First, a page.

Tools & support

WA Livestock Disease Outlook - for producers

Supporting Australia's ability to sell livestock and livestock products

Australia’s ability to sell livestock and livestock products depends on evidence from our surveillance systems that we are free of livestock diseases that are reportable or which affect trade. To gather this proof of freedom, the Department of Agriculture and Food, Western Australia (DAFWA) investigates cases where livestock show signs of disease similar to reportable or trade diseases.

The WA livestock disease outlook – for producers (WALDO) is collated from information collected by DAFWA and private veterinarians as part of proving Australia’s freedom from those diseases and in 2015/16 allowed WA to access export markets valued at $2 billion.

Recent significant cases submitted to DAFWA Diagnostic Laboratory Services (DDLS) 

Case data from November 2016 to January 2017

Sudden death of 12 ewes in the Great Southern

  • Twelve ewes were found dead in a mob of 600 on a farm in the Great Southern. The ewes were in good condition and grazing predominantly ryegrass pasture.
  • When the mob was moved, two ewes began convulsing and died.
  • A postmortem on two ewes found congested lungs and rumens containing dry pasture and an unidentified green plant with oval, opposing leaves.
  • The rumen contents tested negative for annual ryegrass toxicity (ARGT) but positive for fluoroacetate.
  • As convulsing can be an indicator of transmissible spongiform encephalopathies (TSE) such as scrapie, the laboratory carried out exclusion testing and the results were negative.

Exclusion testing is vital to prove Western Australia’s freedom from significant diseases such as TSE. Producers and veterinarians can obtain subsidised testing under various programs for veterinarians to investigate animal diseases.

Read more on the TSE surveillance program and the Subsidised disease investigation pilot program.

Foot-and-mouth disease and bluetongue virus exclusion testing in a heifer in the South-West

  • An eight-month-old, white-faced heifer from a property in the South-West was presented to a private vet for investigation of sores on the nose and mouth, drooling and lethargy. Photosensitisation was suspected.
  • The heifer had increased lung sounds, fever, reduced rumen sounds and an area of blistering skin near the mouth that looked like sunburn. The under-surface of the tongue was red, the heifer was drooling and had profuse nasal discharge.
  • Whenever animals show signs of ill-health like this, it is vital to call a vet to rule out exotic diseases that could affect our markets or public health such as foot-and-mouth disease (FMD), vesicular stomatitis, bluetongue virus and bovine herpes virus type 1.
  • Exclusion testing for FMD, vesicular stomatitis, bluetongue virus and bovine herpes virus type 1 produced negative results.
  • Routine blood tests showed mildly elevated liver enzymes, which could support a diagnosis of photosensitisation along with the clinical signs.

Producers can help protect Australia from FMD by being vigilant for disease signs in their animals. The most likely way FMD virus would enter Australia would be through the illegal importation of meat and dairy products or from overseas travellers entering with clothing, footwear or equipment that have been contaminated with the virus.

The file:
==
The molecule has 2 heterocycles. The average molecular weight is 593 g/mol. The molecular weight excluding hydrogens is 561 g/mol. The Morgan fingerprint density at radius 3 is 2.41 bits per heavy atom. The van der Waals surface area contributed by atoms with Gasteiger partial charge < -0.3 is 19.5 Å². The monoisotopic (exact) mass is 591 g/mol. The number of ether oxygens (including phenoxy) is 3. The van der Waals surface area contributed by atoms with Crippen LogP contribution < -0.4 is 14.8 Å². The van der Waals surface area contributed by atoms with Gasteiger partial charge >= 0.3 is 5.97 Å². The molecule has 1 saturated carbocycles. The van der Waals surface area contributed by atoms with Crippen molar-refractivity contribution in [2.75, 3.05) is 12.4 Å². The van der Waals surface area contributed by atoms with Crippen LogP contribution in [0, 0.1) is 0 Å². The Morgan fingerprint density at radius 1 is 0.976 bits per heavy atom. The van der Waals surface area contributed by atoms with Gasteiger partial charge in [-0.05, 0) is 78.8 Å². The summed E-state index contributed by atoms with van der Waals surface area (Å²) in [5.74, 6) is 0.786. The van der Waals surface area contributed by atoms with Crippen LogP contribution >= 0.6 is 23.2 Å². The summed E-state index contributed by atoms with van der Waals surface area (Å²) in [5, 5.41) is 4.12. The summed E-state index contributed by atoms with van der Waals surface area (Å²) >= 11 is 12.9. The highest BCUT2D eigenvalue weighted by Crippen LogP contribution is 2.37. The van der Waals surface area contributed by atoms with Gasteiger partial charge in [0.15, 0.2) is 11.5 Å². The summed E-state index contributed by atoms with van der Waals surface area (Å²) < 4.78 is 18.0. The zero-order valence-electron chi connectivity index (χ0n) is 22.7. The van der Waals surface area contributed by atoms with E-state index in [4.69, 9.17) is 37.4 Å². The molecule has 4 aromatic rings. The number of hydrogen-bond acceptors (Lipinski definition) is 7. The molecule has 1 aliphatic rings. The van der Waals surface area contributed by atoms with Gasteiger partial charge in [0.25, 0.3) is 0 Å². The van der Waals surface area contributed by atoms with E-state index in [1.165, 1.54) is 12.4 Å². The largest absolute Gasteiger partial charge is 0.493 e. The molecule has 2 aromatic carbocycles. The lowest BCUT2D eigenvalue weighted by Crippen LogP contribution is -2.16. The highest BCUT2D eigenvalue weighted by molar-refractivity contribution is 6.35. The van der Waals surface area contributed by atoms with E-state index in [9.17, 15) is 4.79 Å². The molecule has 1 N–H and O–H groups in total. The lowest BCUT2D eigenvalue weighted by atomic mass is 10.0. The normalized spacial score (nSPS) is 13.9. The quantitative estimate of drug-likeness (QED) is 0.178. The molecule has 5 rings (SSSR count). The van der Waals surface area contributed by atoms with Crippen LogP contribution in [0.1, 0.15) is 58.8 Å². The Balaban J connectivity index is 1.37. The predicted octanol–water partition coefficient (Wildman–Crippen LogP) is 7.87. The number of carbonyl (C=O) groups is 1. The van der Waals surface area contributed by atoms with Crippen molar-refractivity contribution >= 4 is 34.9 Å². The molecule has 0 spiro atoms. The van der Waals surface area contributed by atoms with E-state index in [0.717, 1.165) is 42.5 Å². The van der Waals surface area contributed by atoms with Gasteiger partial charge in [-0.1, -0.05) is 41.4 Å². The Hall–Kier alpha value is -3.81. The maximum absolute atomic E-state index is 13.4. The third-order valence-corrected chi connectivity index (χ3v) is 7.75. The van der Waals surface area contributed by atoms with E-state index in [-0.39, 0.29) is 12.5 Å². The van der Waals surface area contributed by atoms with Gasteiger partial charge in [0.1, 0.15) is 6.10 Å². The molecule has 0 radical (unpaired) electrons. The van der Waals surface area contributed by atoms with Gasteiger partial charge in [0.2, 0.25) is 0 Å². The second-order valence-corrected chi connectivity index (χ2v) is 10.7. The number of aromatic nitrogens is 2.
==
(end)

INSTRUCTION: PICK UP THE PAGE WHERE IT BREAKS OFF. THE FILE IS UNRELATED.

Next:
Learn more about how early recognition and reporting can reduce the impacts of FMD.

Hendra virus exclusion on a property in the Pilbara

  • A 20-year-old mare on a Pilbara property showed neurological signs, elevated heart rate, muscle tremors, weight-shifting on her feet and violent response to stimuli that led to seizures. The mare was euthanased.
  • Five days later, a six-year-old gelding from the same paddock showed similar signs of illness. As the horse had neurological signs and there were flying foxes in the area, the vet took samples to test for Hendra virus from the gelding and horses in neighbouring paddocks including bloods, nasal swabs, water, feed and hay. Testing for Hendra virus was negative.
  • A point source poisoning such as organophosphate or strychnine poisoning was thought to be the cause.
  • In the following two days, the gelding deteriorated with frequent periods of collapse. He was euthanased and a postmortem was performed. The brain was included with the sample set.
  • Strychnine, fluoroacetate and organophosphate were not detected on a general toxin screen.
  • Testing at DDLS and Australian Animal Health Laboratory (AAHL) confirmed that all horses were negative for Hendra virus.
  • Further exclusion tests for the reportable diseases equine encephalomyelitis (eastern, western, Venezuelan) and West Nile virus were negative. Murray Valley encephalitis was also excluded.
  • Faecal testing of the gelding returned a positive result for ARGT. Hay samples (brought-in from the South-West) returned as high risk for ARGT while chaff samples were negative. Subsequent testing of hay from suspect bales returned a positive result for ARGT in eight out of 11 samples. 
  • Producers are recommended to request a vendor declaration for brought-in hay, grain and chaff to ensure the feed they buy does not harm their animals.

If you suspect your horse may be showing signs of Hendra virus and it has had contact with flying foxes or horses from Queensland or New South Wales, contact your veterinarian or the Emergency Animal Disease hotline on 1800 675 888 for advice before handling or close contact.

Read more about managing the risk of Hendra virus in WA.